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ASA not matching the created rule

munaf shaikh
Level 1
Level 1

Hi All,

We are facing an issue, wherein ASA is not matching one of the rule , even though we have mentioned correct source , destination and service port. In ASDM packet tracer, it shows traffic is instead matching the implicit deny rule. 

Packet is being received on one of the interface which is having eBGP over p2p link.

And packet needs to be sent over another sub-interfaces on which there is a site 2 site VPN with Azure (Private peering). We are running BGP inside VPN.

Security level of the ingress interface and of the egress sub-interface is same i.e 0  

FYI - ASA is running on FTD 





3 Replies 3

Cisco Employee
Cisco Employee

To permit communication between different interfaces that have the same security level, the below configuration should be used on the ASA,

same-security-traffic permit inter-interface


sorry can I see the ASA config ?

Cisco Employee
Cisco Employee

When you have two interfaces on the ASA with the same security level and you need to allow traffic between them, you can follow these steps:


1 .Create Sub-Interfaces: Configure sub-interfaces on the interface where the traffic is received and the interface where the traffic needs to be sent. Assign unique VLAN tags to each sub-interface.


2. Assign Security Levels: Assign the same security level to both the parent interface and the sub-interfaces. For example, you can use the security level 0 for all of them.


3. Enable Inter-Interface Communication: By default, ASA does not allow traffic to flow between interfaces with the same security level. To enable communication, you need to use the same-security-traffic command. Here's an example:



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asa(config)# same-security-traffic permit inter-interface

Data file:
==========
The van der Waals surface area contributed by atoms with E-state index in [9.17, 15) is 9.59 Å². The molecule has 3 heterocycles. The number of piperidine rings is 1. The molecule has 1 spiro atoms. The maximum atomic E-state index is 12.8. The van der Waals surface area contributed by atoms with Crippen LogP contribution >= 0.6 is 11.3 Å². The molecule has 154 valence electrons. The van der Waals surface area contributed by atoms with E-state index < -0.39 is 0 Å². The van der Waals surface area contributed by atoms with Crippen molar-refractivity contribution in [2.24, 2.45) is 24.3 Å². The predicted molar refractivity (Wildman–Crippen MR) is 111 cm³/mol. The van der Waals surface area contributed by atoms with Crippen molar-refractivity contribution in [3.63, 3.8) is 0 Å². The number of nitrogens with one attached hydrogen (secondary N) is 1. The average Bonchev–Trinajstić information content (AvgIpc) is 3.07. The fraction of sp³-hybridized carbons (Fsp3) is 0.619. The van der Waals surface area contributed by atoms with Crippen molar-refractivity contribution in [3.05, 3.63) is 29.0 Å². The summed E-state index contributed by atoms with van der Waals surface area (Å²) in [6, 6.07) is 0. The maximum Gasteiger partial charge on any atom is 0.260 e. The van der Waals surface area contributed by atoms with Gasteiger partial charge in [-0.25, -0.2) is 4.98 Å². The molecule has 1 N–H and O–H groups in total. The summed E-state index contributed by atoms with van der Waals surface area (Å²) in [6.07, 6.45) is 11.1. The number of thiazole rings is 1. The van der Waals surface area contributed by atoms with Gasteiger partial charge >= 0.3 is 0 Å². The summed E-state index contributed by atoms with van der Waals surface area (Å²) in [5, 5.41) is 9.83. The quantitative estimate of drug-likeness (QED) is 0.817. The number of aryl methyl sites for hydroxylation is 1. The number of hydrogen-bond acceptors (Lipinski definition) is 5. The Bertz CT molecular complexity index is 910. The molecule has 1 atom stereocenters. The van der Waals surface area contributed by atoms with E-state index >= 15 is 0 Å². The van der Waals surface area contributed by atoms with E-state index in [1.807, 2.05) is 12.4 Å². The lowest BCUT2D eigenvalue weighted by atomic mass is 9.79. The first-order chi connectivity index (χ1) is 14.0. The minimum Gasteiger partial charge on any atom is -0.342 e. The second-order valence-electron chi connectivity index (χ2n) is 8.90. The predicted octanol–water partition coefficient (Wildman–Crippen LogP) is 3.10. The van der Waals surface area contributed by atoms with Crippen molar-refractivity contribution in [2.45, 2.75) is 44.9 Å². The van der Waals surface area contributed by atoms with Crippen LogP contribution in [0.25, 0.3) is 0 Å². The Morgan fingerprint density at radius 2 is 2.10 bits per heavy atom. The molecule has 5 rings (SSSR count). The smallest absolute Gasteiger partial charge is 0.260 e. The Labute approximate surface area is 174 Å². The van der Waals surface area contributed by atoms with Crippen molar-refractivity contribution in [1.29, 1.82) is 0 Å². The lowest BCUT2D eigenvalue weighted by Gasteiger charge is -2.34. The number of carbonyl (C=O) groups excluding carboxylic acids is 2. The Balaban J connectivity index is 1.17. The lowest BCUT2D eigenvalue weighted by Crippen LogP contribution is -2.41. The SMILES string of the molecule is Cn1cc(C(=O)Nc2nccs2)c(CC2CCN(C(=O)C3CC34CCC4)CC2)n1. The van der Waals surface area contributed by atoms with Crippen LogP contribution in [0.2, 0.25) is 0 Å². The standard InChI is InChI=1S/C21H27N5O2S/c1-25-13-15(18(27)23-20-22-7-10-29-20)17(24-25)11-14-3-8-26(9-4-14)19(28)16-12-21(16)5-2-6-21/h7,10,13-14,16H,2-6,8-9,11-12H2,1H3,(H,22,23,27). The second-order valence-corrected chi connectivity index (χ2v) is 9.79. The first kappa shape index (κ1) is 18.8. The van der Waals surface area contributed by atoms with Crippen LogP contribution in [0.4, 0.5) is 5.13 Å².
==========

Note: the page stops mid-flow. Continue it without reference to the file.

4 . Configure NAT Exemption: If you have NAT configured on the ASA, you will need to exempt the traffic between these interfaces from NAT. Create a NAT exemption rule to bypass NAT for the traffic between the sub-interfaces. Here's an example:


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asa(config)# nat (inside,inside) 0 access-list no-nat

In this example, inside represents the interface where the traffic is received, and no-nat is an access list that defines the traffic that should be exempted from NAT.


5 . Create Access Rules: Finally, create access rules to allow the desired traffic between the sub-interfaces. Configure access control rules using access lists to permit the specific traffic you want to allow. Here's an example:


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asa(config)# access-list acl-name extended permit ip source-subnet destination-subnet

asa(config)# access-group acl-name in interface interface-name

In this example, acl-name is the name of the access list, source-subnet represents the source subnet you want to allow, destination-subnet represents the destination subnet, and interface-name is the interface where the traffic is received.


By following these steps, you should be able to allow traffic between the sub-interfaces on the ASA with the same security level. Remember to adapt the configuration examples to match your specific network setup and requirements.

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